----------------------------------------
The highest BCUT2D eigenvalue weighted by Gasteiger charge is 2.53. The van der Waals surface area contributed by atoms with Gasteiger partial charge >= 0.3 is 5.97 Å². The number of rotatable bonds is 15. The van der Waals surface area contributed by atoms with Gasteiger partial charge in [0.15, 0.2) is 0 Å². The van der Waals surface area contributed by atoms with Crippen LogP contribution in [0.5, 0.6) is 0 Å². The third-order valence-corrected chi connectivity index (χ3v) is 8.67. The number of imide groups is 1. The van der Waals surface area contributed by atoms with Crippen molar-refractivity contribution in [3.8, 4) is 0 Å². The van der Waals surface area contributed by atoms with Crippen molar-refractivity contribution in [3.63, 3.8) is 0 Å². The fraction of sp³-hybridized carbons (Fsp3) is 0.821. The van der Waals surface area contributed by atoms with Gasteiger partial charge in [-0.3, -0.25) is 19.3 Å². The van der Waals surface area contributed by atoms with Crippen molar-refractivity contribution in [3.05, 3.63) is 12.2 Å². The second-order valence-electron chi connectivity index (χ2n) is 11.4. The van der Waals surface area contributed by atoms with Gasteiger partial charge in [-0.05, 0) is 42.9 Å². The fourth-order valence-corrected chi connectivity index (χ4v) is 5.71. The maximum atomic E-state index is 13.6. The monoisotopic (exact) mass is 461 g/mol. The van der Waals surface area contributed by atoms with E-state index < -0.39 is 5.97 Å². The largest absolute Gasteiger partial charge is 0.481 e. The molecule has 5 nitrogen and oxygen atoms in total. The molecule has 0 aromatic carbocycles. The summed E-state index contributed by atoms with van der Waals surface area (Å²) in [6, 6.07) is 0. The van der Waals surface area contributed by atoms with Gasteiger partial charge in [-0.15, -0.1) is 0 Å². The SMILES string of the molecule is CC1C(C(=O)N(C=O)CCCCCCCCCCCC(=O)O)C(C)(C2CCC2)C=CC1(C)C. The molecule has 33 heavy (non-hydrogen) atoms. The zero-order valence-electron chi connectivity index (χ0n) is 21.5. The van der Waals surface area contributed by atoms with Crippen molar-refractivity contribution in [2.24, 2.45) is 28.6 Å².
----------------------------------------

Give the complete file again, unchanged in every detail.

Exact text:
The highest BCUT2D eigenvalue weighted by Gasteiger charge is 2.53. The van der Waals surface area contributed by atoms with Gasteiger partial charge >= 0.3 is 5.97 Å². The number of rotatable bonds is 15. The van der Waals surface area contributed by atoms with Gasteiger partial charge in [0.15, 0.2) is 0 Å². The van der Waals surface area contributed by atoms with Crippen LogP contribution in [0.5, 0.6) is 0 Å². The third-order valence-corrected chi connectivity index (χ3v) is 8.67. The number of imide groups is 1. The van der Waals surface area contributed by atoms with Crippen molar-refractivity contribution in [3.8, 4) is 0 Å². The van der Waals surface area contributed by atoms with Crippen molar-refractivity contribution in [3.63, 3.8) is 0 Å². The fraction of sp³-hybridized carbons (Fsp3) is 0.821. The van der Waals surface area contributed by atoms with Gasteiger partial charge in [-0.3, -0.25) is 19.3 Å². The van der Waals surface area contributed by atoms with Crippen molar-refractivity contribution in [3.05, 3.63) is 12.2 Å². The second-order valence-electron chi connectivity index (χ2n) is 11.4. The van der Waals surface area contributed by atoms with Gasteiger partial charge in [-0.05, 0) is 42.9 Å². The fourth-order valence-corrected chi connectivity index (χ4v) is 5.71. The maximum atomic E-state index is 13.6. The monoisotopic (exact) mass is 461 g/mol. The van der Waals surface area contributed by atoms with E-state index < -0.39 is 5.97 Å². The largest absolute Gasteiger partial charge is 0.481 e. The molecule has 5 nitrogen and oxygen atoms in total. The molecule has 0 aromatic carbocycles. The summed E-state index contributed by atoms with van der Waals surface area (Å²) in [6, 6.07) is 0. The van der Waals surface area contributed by atoms with Gasteiger partial charge in [-0.15, -0.1) is 0 Å². The SMILES string of the molecule is CC1C(C(=O)N(C=O)CCCCCCCCCCCC(=O)O)C(C)(C2CCC2)C=CC1(C)C. The molecule has 33 heavy (non-hydrogen) atoms. The zero-order valence-electron chi connectivity index (χ0n) is 21.5. The van der Waals surface area contributed by atoms with Crippen molar-refractivity contribution in [2.24, 2.45) is 28.6 Å².